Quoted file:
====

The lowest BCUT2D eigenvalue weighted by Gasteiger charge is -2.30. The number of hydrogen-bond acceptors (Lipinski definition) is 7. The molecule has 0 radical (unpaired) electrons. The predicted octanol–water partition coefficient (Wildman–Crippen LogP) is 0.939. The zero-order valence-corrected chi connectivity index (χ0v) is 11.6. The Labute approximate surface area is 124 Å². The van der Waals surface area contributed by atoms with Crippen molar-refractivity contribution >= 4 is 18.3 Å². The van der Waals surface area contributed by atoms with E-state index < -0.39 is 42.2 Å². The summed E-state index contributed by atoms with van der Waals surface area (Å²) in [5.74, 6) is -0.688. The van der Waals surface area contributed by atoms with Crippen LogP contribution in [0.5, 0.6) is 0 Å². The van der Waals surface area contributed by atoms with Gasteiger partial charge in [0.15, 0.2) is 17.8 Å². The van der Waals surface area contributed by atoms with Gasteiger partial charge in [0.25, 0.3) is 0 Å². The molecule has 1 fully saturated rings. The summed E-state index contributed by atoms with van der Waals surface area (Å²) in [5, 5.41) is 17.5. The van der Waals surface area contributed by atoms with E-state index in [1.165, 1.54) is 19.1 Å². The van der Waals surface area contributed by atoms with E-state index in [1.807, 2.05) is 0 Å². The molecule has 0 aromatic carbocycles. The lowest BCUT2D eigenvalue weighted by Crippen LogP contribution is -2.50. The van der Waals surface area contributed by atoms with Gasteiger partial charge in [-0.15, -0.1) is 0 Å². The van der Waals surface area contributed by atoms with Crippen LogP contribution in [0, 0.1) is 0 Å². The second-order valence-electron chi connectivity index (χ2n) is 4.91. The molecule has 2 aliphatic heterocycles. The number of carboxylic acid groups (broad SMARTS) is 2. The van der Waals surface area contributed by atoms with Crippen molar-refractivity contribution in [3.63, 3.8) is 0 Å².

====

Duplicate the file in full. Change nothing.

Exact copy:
The lowest BCUT2D eigenvalue weighted by Gasteiger charge is -2.30. The number of hydrogen-bond acceptors (Lipinski definition) is 7. The molecule has 0 radical (unpaired) electrons. The predicted octanol–water partition coefficient (Wildman–Crippen LogP) is 0.939. The zero-order valence-corrected chi connectivity index (χ0v) is 11.6. The Labute approximate surface area is 124 Å². The van der Waals surface area contributed by atoms with Crippen molar-refractivity contribution >= 4 is 18.3 Å². The van der Waals surface area contributed by atoms with E-state index < -0.39 is 42.2 Å². The summed E-state index contributed by atoms with van der Waals surface area (Å²) in [5.74, 6) is -0.688. The van der Waals surface area contributed by atoms with Crippen LogP contribution in [0.5, 0.6) is 0 Å². The van der Waals surface area contributed by atoms with Gasteiger partial charge in [0.15, 0.2) is 17.8 Å². The van der Waals surface area contributed by atoms with Gasteiger partial charge in [0.25, 0.3) is 0 Å². The molecule has 1 fully saturated rings. The summed E-state index contributed by atoms with van der Waals surface area (Å²) in [5, 5.41) is 17.5. The van der Waals surface area contributed by atoms with E-state index in [1.165, 1.54) is 19.1 Å². The van der Waals surface area contributed by atoms with E-state index in [1.807, 2.05) is 0 Å². The molecule has 0 aromatic carbocycles. The lowest BCUT2D eigenvalue weighted by Crippen LogP contribution is -2.50. The van der Waals surface area contributed by atoms with Gasteiger partial charge in [-0.15, -0.1) is 0 Å². The van der Waals surface area contributed by atoms with Crippen LogP contribution in [0, 0.1) is 0 Å². The second-order valence-electron chi connectivity index (χ2n) is 4.91. The molecule has 2 aliphatic heterocycles. The number of carboxylic acid groups (broad SMARTS) is 2. The van der Waals surface area contributed by atoms with Crippen molar-refractivity contribution in [3.63, 3.8) is 0 Å².